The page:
By Anita Stewart, Tampa Correspondent and Chyrisse Tabone, Tampa Photographer-Rock At Night
Venue: The Capitol Theatre, Clearwater, Florida–November 12, 2015
This writer saw the English Beat play for the first time 33 years ago. At the time, the English Beat was touring with Oingo Boingo and the Police and this writer remembered a great outdoor show in the summertime in Omaha, Nebraska; everyone dancing and grooving to the ska and reggae rhythms. Throughout the 80’s, the English Beat’s “Wha’ppen,” “I Just Can’t Stop It,” and “Special Beat Service” cassettes were in the player in the car, in the stereo at home and their music became the soundtrack of that decade. Add that to morphs of Beat members with other bands such as “Fine Young Cannibals” and “General Public,” and the new genre was cemented into modern music’s lexicon.
Dave Wakeling, lead guitarist, songwriter, vocalist and founding member of the English Beat has put together a very interesting and interactive history of ska music on the band’s website that traces the roots of the genre back to Jamaica and ska naturally regenerated itself into the rocksteady and reggae genres. A definition: “Ska combined elements of Caribbean mento and calypso with American jazz and rhythm and blues. It is characterized by a walking bass line accented with rhythms on the upbeat.”
The 70’s and 80’s were the first generations of young, black Caribbeans born in England resulting from an exodus out of the Caribbean by their parents; many moving to the British Isles for better work opportunities in the 50’s and 60’s. Add that to the warmongering British Prime Minister Maggie Thatcher, high unemployment, political unrest and increasing crime rates and this resulted in a creative powder keg that exploded with creation of punk and ska as just two very expressive and aggressive musical platforms. (Check out the song “Stand Down Margaret.”) So basically Ska music evolved from the political unrest, unemployment, poverty, football (soccer) teams, racism and integration after its migration to England. The integrated poor and working class neighborhoods brought white and black people together and clashed the cultures that resulted in unexpected harmonies, especially with the music. The English Beat’s music was called “2-tone ska” and was so named because it was more like a “second wave” of the genre and because of the name of the record label producing this genre exclusively.
The English Beat of the late 70’s and the 80’s combined Dave Wakeling’s amazing use of melodic vocal hooks and songwriting (those vocal hooks becoming this writer’s unshakeable earworms), “Toaster” Ranking Roger’s vocals, percussion and neverending energy, guitar by Andy Cox, David Steele on the bass, Everett Morton on percussion and drums, Lionel Augustus “Saxa” Martin on sax, all working together with the common mission to get everyone up and dancing (learn how to skank here).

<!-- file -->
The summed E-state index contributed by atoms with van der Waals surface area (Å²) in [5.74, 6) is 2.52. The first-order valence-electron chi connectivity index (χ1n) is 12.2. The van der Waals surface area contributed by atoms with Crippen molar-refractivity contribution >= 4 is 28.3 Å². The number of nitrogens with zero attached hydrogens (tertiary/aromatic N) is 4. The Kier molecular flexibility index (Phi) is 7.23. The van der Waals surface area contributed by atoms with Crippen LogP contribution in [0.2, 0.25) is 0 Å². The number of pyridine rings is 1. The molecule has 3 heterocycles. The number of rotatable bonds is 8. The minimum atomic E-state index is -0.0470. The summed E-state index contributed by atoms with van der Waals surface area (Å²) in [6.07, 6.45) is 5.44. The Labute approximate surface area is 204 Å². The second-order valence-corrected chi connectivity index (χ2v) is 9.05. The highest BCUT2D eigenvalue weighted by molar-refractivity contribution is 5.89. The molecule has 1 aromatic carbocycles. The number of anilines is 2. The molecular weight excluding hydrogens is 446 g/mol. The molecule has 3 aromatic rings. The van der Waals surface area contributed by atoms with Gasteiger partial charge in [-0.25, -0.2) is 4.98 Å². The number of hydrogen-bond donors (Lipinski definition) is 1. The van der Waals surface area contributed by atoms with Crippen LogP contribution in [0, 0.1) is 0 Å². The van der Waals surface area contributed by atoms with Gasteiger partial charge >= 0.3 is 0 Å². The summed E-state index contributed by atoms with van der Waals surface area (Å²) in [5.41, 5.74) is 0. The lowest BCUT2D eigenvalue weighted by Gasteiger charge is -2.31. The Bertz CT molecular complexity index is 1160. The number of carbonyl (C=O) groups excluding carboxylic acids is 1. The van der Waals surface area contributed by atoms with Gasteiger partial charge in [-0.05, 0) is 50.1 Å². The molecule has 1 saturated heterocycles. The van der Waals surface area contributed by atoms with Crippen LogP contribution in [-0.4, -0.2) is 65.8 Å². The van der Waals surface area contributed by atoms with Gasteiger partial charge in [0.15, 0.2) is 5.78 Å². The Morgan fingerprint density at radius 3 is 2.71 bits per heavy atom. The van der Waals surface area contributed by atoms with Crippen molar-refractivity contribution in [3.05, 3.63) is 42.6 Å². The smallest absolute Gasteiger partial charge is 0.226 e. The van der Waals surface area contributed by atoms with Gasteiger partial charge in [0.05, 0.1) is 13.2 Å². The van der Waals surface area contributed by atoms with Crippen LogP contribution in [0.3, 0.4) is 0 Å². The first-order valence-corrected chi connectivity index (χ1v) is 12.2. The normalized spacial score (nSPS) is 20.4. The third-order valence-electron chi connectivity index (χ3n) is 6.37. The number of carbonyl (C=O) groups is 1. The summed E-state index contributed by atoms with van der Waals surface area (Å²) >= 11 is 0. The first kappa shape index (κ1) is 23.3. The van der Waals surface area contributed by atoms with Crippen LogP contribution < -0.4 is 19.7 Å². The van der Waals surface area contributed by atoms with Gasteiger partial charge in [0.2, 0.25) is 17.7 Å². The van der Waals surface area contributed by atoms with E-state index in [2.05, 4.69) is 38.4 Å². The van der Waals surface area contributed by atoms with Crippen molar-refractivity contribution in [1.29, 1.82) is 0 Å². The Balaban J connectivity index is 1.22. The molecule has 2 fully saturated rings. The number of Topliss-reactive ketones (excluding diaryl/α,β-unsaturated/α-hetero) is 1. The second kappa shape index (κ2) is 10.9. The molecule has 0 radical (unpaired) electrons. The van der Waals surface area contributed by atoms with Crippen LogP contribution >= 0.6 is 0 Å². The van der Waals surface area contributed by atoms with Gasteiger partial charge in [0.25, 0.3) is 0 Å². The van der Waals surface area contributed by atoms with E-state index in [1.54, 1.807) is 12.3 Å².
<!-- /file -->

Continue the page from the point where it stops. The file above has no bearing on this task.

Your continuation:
The English Beat was short lived and disbanded in 1983 with Dave Wakeling and Ranking Roger going on to form the band “General Public” and they had several hits, the most notable being the song, “Tenderness.” Andy Cox and David Steele formed “Fine Young Cannibals” with lead singer, Roland Gift and had a few great albums that got a lot of airplay on the radio and in the clubs during the mid 80’s. Ranking Roger currently fronts his own version of the band called “The Beat” in England.
Dave has lived in California for years, has two adult children, plays often in local venues and stays politically active. Dave’s unique way of playing the guitar (left-handed and strung upside down even though he is right handed) and his use of the Vox Phantom “teardrop” shaped model makes him a stand out on the stage. He admits that he learned how to play the guitar the wrong way. CLICK HERE for a great interview with Dave on Songfacts.
The show on November 12th in Clearwater, Florida, the American metamorphosis of the English Beat did not disappoint old fans! The Capitol Theater is a great venue for music and even though the place was perhaps 80% filled, everyone there was dancing and singing along. Dave Wakeling says this current lineup is the “hardest working band in ska.” The current lineup includes King Schascha as the “Toaster” on vocals, Matt Morrish on sax and vocals, Kevin Lum on keyboards and vocals (Dave called him the musical director), Jeffrey Connor on keyboards and vocals and Brian “Nucci” Cantrell on drums. They played the classics, a few covers and some of their new offerings. The crowd went crazy and sang along when they played “Save it for Later,” “Mirror in the Bathroom, “Hands Off She’s Mine” and “I Confess.” The old songs are all timeless and danceable hits. Dave Wakeling makes it so obvious that he continues to play for the sheer joy of it! Can’t wait to hear more!
“Here We Go Love,” the English Beat’s current album is being completely crowdfunded.
CLICK HERE to get more info and to pledge!
If this band is coming to your town, don’t miss them. UPCOMING TOUR INFO.
The English Beat in 1982-“Save It For Later”, “Mirror In The Bathroom” and “Too Nice To Talk To”
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